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One of the best animated shows of the 2010s–and you may have never even heard about it

By Brynne Albert

Hope, despair, love. The things that drive us every day. Many pieces of media have tried to encapsulate the paralleling feelings of joy and hopelessness in the past, but one show stands out above others as one of the smartest, most creative, and, undoubtedly, most overlooked: Puella Magi Madoka Magica

The show focuses around Madoka Kaname, a middle schooler who is immediately portrayed as someone who always tries to do good and spread joyHer and her best friend, Sayaka Miki, encounter a strange creature named Kyubey, as well as an upperclassman, Mami Tomoe, one day, who tell them that they’re to become ‘magical girls’, to spend their time hunting and fighting ‘witches’. The show immediately sets itself up as something that’s been done countless times before, with a magical girl trope found in shows like Sailor Moon. But the happy facade of the show starts to warble as Madoka’s mysterious new classmate, Akemi Homura, enters her life and begins to try and prevent any instance of Madoka becoming a magical girl. 

The show, for the first half, is shrouded in confusion and mystery. The audience captivated by the strange mix of cliche and the increasing darkness, and once one of the main characters dies, they’re able to realize the shift in tone that indicates the true themes of the show. Not happiness, love, perseverance, passion, or friendship, but instead, the opposite. The desire for those themes from within the characters constantly being undermined to portray what the showrunners had been trying to convey–a social commentary on hopelessness, powerlessness, and conforming to a greater power that ultimately doesn’t have your individual happiness in mind. 

Kyubey, the creature with the ability to grant the girls a wish in exchange for them becoming magical girls, gets progressively more sinister as the series progresses and once it’s revealed that being a magical girl is more so a curse than a blessing, and something that will ultimately ruin the girls’ lives rather than improve them, the question comes into view: what does he represent? In society, Kyubey reflects people or corporations with high status who have power to manipulate those beneath them. In the first few episodes, Kyubey draws the middle schoolers in with a skewed representation of what being a magical girl really is; advertising the greatness of the wishes he could individually grant them, while withholding information in order to have them keep the glamorized idea of the lifestyle within their minds. The information he withholds, however, is that once you become a magical girl, your soul is removed from your body, making you an empty shell, in order to better dedicate your life to fighting the witches, until you ultimately die or become a witch yourself.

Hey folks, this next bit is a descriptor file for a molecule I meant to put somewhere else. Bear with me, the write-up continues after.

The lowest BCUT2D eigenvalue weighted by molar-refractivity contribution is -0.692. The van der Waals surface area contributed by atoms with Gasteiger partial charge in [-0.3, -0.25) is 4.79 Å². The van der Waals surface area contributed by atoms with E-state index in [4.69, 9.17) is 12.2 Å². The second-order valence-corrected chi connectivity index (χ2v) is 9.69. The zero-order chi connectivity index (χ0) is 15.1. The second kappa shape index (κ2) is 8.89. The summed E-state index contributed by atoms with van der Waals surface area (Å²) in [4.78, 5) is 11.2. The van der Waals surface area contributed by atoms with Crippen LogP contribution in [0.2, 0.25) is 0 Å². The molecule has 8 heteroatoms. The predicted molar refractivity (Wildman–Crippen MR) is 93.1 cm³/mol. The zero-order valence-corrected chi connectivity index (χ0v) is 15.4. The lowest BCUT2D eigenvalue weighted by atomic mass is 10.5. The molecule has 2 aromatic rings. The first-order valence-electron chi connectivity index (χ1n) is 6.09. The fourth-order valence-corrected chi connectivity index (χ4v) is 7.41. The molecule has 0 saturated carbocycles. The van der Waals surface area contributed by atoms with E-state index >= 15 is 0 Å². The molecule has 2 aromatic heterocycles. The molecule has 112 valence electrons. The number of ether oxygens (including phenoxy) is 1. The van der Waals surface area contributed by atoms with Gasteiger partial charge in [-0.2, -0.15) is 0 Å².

The show focuses on the characters, those who started out as innocent middle schoolers and throughout the series become plagued with the knowledge of their existential powerlessness brought to them by Kyubey. The characters all represent aspects of life that many times we try to ignore, such as losing a loved one too early, making sacrifices for those who wouldn’t do the same to you, or trying desperately to reach out to someone you love who’s struggling, knowing they won’t listen. And while the finale of the show focuses on hope itself, and how goodness will, despite every odd stacked against it, persevere, viewers finish the show unable to shake the crushing feeling of hopelessness that had been presented to them throughout the entire series. 

Madoka Magica is frequently overlooked due to its bubbly, femine anime art style and the generic magical girl feeling that surrounds it, but in many ways, that dedication to visuals that so starkly contrast the story is what makes Madoka Magica an effective and powerful parody. In aims to convey suffering, many pieces of media immediately resort to outright showing pain and death and misery. While Madoka Magica does that, it at the same time keeps the cutesy art style, forcing viewers to look past the visuals and think deeper into the themes, rather than any shock factors the showrunners could have chosen to include. 

This all is what makes Puella Magi Madoka Magica a show unlike any else. If viewers are able to step away from any embarrassment brought on by the outward appearance of the show, they’ll find it’s truly a notable show and one of the most unique and impactful works of media in the 21st Century so far. 

Puella Magi Madoka Magica was released in 2011 and is available to stream on Netflix, and it’s sequel movie Puella Magi Madoka Magica: Rebellion was released in 2013 and is available on Amazon. 

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